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I'm think about getting a compressor and I heard that Alesis makes one popular compressor for electronic music. I'm informed that the prices can differ much, so I wonder what is the difference between a 200 USD compressor and a 1500 USB compressor? If you want to hear what music I'm planning to use it with it's http://www.soundcloud.com/niklasr

I firstly plan to add compression to the bass drums of my techno.

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I have voted to close as product recommendations are off topic, however the core of your question around what differences there are between a cheap compressor and a better one could be good. Can you edit your question to just focus on this part? –  Rory Alsop Oct 5 '13 at 7:55
    
I guess you don't use a DAW if you want a stand-alone compressor. I'd spend my money on cubase or some other DAW - you'll get single-band compressors or multi-band compressors as part of the deal. I'd also add a little more bass into the kick (before compression) but that's just my personal opinion/taste. –  Andy aka Oct 5 '13 at 21:46
    
I listened to some your music, but didn't hear a need for compression on any of your tracks. Well done. There are so many plugins, effects and other technologies available out there that the temptation is to do more with them. Resist the temptation; less is more. Compressors are mostly for vocals and other unrestrained sound sources that need to be tamed. –  Robert Harvey Nov 4 '13 at 21:56
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The main difference lays in the DAC/ACD chips. The better resolution, dynamic range and precision, or short: quality, they have the more expensive they tend to be.

Two 24-bit ADC/DACs do not necessarily produce the same results. Their dynamic range could be a mile apart.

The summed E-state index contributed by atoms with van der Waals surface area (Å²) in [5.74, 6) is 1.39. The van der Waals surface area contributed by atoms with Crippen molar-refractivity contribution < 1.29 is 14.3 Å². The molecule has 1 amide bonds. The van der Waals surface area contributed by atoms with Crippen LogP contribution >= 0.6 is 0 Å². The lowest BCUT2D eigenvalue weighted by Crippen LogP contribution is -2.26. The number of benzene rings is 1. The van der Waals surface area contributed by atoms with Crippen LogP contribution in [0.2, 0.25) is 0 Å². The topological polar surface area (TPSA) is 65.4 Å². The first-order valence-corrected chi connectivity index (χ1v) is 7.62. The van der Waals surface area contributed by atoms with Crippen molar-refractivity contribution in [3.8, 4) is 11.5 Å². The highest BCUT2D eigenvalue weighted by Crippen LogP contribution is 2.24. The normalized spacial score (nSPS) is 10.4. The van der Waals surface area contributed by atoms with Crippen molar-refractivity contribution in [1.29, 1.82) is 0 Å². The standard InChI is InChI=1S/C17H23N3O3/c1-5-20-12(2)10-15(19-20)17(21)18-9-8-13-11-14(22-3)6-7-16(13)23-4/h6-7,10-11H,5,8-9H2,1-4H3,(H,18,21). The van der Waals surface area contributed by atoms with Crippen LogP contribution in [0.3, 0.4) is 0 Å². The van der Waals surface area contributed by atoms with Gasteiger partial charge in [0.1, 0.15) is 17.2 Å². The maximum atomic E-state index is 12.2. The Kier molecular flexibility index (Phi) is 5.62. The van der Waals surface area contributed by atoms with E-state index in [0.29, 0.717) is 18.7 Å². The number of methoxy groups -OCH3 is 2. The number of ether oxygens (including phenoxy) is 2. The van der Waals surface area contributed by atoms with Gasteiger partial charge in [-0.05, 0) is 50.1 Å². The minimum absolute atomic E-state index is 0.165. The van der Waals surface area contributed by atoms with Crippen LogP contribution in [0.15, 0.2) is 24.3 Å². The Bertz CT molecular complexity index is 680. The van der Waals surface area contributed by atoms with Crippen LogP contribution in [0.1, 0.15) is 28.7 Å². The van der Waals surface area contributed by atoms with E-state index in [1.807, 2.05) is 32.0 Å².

In addition (or only if the chain is 100% digital) comes how the signal is processed and at what bit precision. The higher bit-resolution (ie. 24 and 32 bits or if it uses floating points) will require a better fit processor with higher capability (or an additional floating-point math co-processor, FPU) as well as more memory.

Then there is a third factor, the quality of the electronic components themselves such as tolerance values and so forth. The better quality these components has the higher the price will be.

As an alternative to physical compressor you could also consider a software compressor for a DAW. There are many good ones which do the same fine job as a physical digital compressor.

However, some argue that analogue compressors combined with analogue tape/over-saturation gives the best result.

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There are any number of possible reasons. It could be lower noise, it could have a softer feel to activation of the compressor. It may be able to activate the compression more quickly. It may simply be better marketing allowing for a higher price based on brand. You'd really have to compare the specific models to see the differences.

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